My little variegated ginger sprouts are still struggling along, not growing much, and I am not sure it is going to make it. Another has come up alongside it, so that makes a total of three, but none are really thriving, in spite of my cautious addition of a small amount of fertilizer. I hope they grow back in - I sure do enjoy that spectacular plant.

Yesterday afternoon, I drove into town to visit the man at the internet cafe. He had promised to get me a price on a computer monitor, and so I went to talk to him and see if he did. Turns out he didn't, of course, but was embarassed enough about it to get on the phone right then and call his suppliers. He also offered to sell me a monitor similar to the ones he is using in his business, and the price was a very good one. But I really want a flat-panel monitor so I can avoid all the radio interference that a conventional monitor makes. Well, he called around, and got me a price - the equivalent of $158, for a 15" monitor. Not bad at all, better than I had expected. I am still waiting for a price from someone else, and I called that source this afternoon. I was told that the price would be much higher, so I went straight back over to the Internet cafe and ordered the monitor. If I am lucky, it may be here tomorrow night, if not, probably Saturday. I really hope! Can't wait to be able to be able to see what I am typing again!

More Reasons Why I Am Glad I Left The States: We hear this morning what is in some of the documents that the Bush administration is refusing to release to Senate Democrats investigating Supreme Court nominee, John G. Roberts. Turns out the man has to have been involved in King George I's infamous pardons of most of the significant figures of the Iran-Contra scandal

More evidence if any were needed that the American economy is poised on the brink of disaster: The American savings rate has reached zero. That's right, zilch, nada, vaciado. Americans are hoping that the rise in the value of their homes will provide the savings they need, but the reality is that the housing market itself is unstable, and when the inevitable downturn in housing prices occurs, most Americans will find themselves exposed with nowhere to turn - not even the bankrupcty laws. There is a day of reckoning coming, and it won't be pretty when it happens.

If you thought that tax and spend is a bad policy, check out the borrow and spend behavior of this administration and the congress that rubber stamps for it: Just before going into recess, it passed a $300 billion (that's billion with a "B") in pork barrel projects, and then the GOP gave their members of congress "12 ideas" for how to exploit the political results back in their districts.

Those of us who predicted that the Patriot Act and the "enemy combatants" designation would soon be turned against political opponents of the Bush regime have been proven right. The ACLU has just released some documents it has received under the Freedom of Information Act that show that the "Joint Terrorism Task Forces" have been targeting dissidents and peace rallies in Colorado. Welcome to the club, fellows. I've been snooped upon and harassed since 2002.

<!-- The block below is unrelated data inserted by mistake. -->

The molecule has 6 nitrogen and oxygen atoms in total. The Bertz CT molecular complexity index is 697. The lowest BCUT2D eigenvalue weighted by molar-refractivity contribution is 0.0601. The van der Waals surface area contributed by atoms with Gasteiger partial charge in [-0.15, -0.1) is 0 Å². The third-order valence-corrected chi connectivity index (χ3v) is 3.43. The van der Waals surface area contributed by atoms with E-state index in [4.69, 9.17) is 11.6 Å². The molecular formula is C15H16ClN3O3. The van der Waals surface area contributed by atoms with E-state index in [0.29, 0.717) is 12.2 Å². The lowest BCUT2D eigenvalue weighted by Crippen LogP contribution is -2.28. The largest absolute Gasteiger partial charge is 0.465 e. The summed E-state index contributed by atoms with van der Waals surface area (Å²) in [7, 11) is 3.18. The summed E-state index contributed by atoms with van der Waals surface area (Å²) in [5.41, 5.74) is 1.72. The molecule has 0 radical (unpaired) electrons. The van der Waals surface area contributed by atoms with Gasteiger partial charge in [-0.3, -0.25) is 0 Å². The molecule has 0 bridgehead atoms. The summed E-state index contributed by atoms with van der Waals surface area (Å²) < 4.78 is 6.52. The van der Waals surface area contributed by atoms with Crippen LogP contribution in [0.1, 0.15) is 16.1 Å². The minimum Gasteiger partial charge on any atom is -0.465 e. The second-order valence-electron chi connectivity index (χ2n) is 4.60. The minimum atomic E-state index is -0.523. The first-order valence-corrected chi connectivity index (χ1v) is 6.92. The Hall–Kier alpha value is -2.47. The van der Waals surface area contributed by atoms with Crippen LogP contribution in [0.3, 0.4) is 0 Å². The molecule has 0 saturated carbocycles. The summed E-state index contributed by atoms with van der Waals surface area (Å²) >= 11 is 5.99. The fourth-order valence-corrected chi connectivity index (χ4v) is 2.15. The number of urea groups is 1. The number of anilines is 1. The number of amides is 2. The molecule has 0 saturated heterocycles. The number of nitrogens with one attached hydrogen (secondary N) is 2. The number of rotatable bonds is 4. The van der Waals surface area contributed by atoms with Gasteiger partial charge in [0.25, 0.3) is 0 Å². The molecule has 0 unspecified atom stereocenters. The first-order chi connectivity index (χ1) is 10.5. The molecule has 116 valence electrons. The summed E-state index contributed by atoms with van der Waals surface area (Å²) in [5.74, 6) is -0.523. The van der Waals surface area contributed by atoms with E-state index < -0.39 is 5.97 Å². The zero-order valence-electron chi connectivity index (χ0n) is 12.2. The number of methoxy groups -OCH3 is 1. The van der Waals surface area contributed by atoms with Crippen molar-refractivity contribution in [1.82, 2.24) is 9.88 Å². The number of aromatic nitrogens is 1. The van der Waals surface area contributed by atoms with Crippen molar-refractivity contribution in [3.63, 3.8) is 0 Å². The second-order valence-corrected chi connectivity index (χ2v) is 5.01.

Going abroad won't help either. Americans are discovering that since the 2004 election, what I predicted would happen is coming true. Americans traveling or living abroad are themselves being blamed for their government's behavior, because, as it is perceived, they voted for it, after having had a preview. They can't say, as the reasoning goes, that they didn't know.

Not surprisingly, the nation's science educators are stunned by the comments, reported in this space, that Junior has endorsed the teaching of "Intelligent Design," which, of course, is just religious Creationism doctrine dressed up as science.

The long-term global strategic planners in the Pentagon have plenty to worry about these days: it seems that the Russians and the Chinese are forging ever-closer military ties. And such an alliance makes compelling good sense for both parties - China's rapidly developing economy means it desperately needs access to Russia's resources, and Russia desperately needs access to the cash that China now has to spend.

And as the Japanese continue to debate repeal of Article 9 (pacifist clause) of their constitution, while contemplating the meaning of the 60th anniversary of the Hiroshima bombing, it appears that their government is quietly stockpiling plutonium - the artificial element whose principal use is nuclear weapons. Seems that they are concerned that they can't rely on the U.S. to defend their sovereignty anymore against a potentially hostile China-Russia alliance.

Well, I'll be! CNN International has actually covered (8/4/05, 16:37 UTC) some of the activities of the CIA death squads, called the Scorpions, in Iraq. Possibly that was because it is a story everyone else is covering, and they could no longer credibly ignore it. They did, however, stop short of calling them what they are - death squads - although they DID refer to some of their activities, and that is torture so brutal that everyone in Iraq has grown to fear them.